Bug 213377 - Slow network performance with e1000 driver and SMB traffic
Slow network performance with e1000 driver and SMB traffic
Status: CLOSED INSUFFICIENT_DATA
Product: Fedora
Classification: Fedora
Component: kernel (Show other bugs)
8
i686 Linux
medium Severity high
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Assigned To: Jeff Layton
Brian Brock
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Depends On:
Blocks:
  Show dependency treegraph
 
Reported: 2006-11-01 02:36 EST by Josh P.
Modified: 2014-06-18 03:35 EDT (History)
10 users (show)

See Also:
Fixed In Version:
Doc Type: Bug Fix
Doc Text:
Story Points: ---
Clone Of:
Environment:
Last Closed: 2008-11-25 07:23:55 EST
Type: ---
Regression: ---
Mount Type: ---
Documentation: ---
CRM:
Verified Versions:
Category: ---
oVirt Team: ---
RHEL 7.3 requirements from Atomic Host:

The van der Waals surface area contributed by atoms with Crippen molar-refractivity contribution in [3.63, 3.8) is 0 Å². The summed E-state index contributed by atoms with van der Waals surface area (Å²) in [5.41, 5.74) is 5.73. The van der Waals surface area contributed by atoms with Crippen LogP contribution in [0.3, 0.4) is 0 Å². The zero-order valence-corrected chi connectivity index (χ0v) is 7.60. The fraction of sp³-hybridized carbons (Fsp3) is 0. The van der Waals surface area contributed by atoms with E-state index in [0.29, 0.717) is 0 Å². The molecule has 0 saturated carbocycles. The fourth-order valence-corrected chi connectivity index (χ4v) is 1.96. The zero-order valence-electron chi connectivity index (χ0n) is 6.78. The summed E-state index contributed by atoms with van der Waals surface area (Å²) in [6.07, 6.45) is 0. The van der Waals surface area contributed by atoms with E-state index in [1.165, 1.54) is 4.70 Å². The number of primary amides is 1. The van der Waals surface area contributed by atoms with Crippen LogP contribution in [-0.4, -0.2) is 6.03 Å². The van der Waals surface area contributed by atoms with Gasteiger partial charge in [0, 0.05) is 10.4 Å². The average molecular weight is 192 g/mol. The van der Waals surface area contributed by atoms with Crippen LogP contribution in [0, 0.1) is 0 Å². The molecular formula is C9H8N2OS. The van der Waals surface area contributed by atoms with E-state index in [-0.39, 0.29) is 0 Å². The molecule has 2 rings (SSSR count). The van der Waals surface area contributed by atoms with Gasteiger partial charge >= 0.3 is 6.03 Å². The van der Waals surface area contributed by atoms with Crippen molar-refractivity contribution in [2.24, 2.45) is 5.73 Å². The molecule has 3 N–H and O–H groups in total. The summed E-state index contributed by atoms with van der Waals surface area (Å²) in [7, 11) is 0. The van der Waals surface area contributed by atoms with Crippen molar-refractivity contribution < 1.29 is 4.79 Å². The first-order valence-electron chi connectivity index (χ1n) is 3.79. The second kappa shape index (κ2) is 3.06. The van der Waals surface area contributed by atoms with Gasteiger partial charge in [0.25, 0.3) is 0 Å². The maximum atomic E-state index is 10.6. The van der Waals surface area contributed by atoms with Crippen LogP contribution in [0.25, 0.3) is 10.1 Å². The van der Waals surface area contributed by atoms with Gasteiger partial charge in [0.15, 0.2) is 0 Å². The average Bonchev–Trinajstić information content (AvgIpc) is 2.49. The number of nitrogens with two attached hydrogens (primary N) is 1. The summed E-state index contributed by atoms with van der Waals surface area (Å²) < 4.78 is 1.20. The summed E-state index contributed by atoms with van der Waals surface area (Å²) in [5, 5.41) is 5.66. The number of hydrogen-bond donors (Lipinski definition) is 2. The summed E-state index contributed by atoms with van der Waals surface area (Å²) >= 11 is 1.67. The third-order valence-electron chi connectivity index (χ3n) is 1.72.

Attachments (Terms of Use)
screenshot of systerm monitor when issue is taking place (69.58 KB, image/png)
2006-11-01 02:36 EST, Josh P.
no flags Details
lspci -vvv output (11.49 KB, application/octet-stream)
2008-02-12 22:41 EST, Josh P.
no flags Details
modinfo e1000 output (4.81 KB, application/octet-stream)
2008-02-12 22:42 EST, Josh P.
no flags Details
sysctl -a output (22.27 KB, application/octet-stream)
2008-02-12 22:42 EST, Josh P.
no flags Details

  None (edit)
Description Josh P. 2006-11-01 02:36:17 EST
Description of problem:
Slow network performance with e1000 driver and SMB traffic

Version-Release number of selected component (if applicable): Core 6.0

How reproducible: 100% reproducable

Load Core 6, use e1000 driver with Intel Corporation 82540EM Gigabit Ethernet
Controller.
 
Actual results: VERY slow performance.  ~2.5MB/s?  Check screenshot for graph.

Additional info: System is a Dell 400SC with an on board e1000 adapter.  I also